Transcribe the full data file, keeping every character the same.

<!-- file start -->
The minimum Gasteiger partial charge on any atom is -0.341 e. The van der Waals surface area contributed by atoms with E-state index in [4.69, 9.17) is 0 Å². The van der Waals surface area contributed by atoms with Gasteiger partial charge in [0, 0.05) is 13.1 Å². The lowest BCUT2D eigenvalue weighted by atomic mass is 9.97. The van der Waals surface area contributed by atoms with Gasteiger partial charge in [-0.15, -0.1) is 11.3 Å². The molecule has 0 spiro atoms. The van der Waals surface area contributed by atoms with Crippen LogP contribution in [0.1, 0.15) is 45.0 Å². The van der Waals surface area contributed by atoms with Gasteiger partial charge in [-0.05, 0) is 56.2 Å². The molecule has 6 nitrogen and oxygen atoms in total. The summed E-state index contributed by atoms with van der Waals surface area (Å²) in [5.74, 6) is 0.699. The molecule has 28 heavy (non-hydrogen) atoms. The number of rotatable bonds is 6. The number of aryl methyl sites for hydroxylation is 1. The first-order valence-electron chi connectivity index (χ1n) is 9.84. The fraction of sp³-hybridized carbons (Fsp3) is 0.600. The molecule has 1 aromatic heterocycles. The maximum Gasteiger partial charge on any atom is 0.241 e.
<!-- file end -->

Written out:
The minimum Gasteiger partial charge on any atom is -0.341 e. The van der Waals surface area contributed by atoms with E-state index in [4.69, 9.17) is 0 Å². The van der Waals surface area contributed by atoms with Gasteiger partial charge in [0, 0.05) is 13.1 Å². The lowest BCUT2D eigenvalue weighted by atomic mass is 9.97. The van der Waals surface area contributed by atoms with Gasteiger partial charge in [-0.15, -0.1) is 11.3 Å². The molecule has 0 spiro atoms. The van der Waals surface area contributed by atoms with Crippen LogP contribution in [0.1, 0.15) is 45.0 Å². The van der Waals surface area contributed by atoms with Gasteiger partial charge in [-0.05, 0) is 56.2 Å². The molecule has 6 nitrogen and oxygen atoms in total. The summed E-state index contributed by atoms with van der Waals surface area (Å²) in [5.74, 6) is 0.699. The molecule has 28 heavy (non-hydrogen) atoms. The number of rotatable bonds is 6. The number of aryl methyl sites for hydroxylation is 1. The first-order valence-electron chi connectivity index (χ1n) is 9.84. The fraction of sp³-hybridized carbons (Fsp3) is 0.600. The molecule has 1 aromatic heterocycles. The maximum Gasteiger partial charge on any atom is 0.241 e.